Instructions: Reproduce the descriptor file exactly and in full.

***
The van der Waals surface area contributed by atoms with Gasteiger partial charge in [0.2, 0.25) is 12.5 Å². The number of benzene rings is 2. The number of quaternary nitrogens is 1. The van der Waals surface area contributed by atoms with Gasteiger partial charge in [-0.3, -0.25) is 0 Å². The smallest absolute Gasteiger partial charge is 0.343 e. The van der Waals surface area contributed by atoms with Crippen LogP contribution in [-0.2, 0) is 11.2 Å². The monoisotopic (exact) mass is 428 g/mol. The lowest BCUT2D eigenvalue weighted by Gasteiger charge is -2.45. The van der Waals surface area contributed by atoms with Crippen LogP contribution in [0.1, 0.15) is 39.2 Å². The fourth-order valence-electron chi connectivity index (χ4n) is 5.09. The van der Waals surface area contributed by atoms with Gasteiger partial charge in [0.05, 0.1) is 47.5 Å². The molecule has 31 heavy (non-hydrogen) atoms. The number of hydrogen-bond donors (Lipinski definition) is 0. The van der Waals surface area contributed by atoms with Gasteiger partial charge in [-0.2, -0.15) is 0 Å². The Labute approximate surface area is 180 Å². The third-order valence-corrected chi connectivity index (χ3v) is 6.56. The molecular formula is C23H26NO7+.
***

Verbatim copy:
The van der Waals surface area contributed by atoms with Gasteiger partial charge in [0.2, 0.25) is 12.5 Å². The number of benzene rings is 2. The number of quaternary nitrogens is 1. The van der Waals surface area contributed by atoms with Gasteiger partial charge in [-0.3, -0.25) is 0 Å². The smallest absolute Gasteiger partial charge is 0.343 e. The van der Waals surface area contributed by atoms with Crippen LogP contribution in [-0.2, 0) is 11.2 Å². The monoisotopic (exact) mass is 428 g/mol. The lowest BCUT2D eigenvalue weighted by Gasteiger charge is -2.45. The van der Waals surface area contributed by atoms with Crippen LogP contribution in [0.1, 0.15) is 39.2 Å². The fourth-order valence-electron chi connectivity index (χ4n) is 5.09. The van der Waals surface area contributed by atoms with Gasteiger partial charge in [0.05, 0.1) is 47.5 Å². The molecule has 31 heavy (non-hydrogen) atoms. The number of hydrogen-bond donors (Lipinski definition) is 0. The van der Waals surface area contributed by atoms with Gasteiger partial charge in [-0.2, -0.15) is 0 Å². The Labute approximate surface area is 180 Å². The third-order valence-corrected chi connectivity index (χ3v) is 6.56. The molecular formula is C23H26NO7+.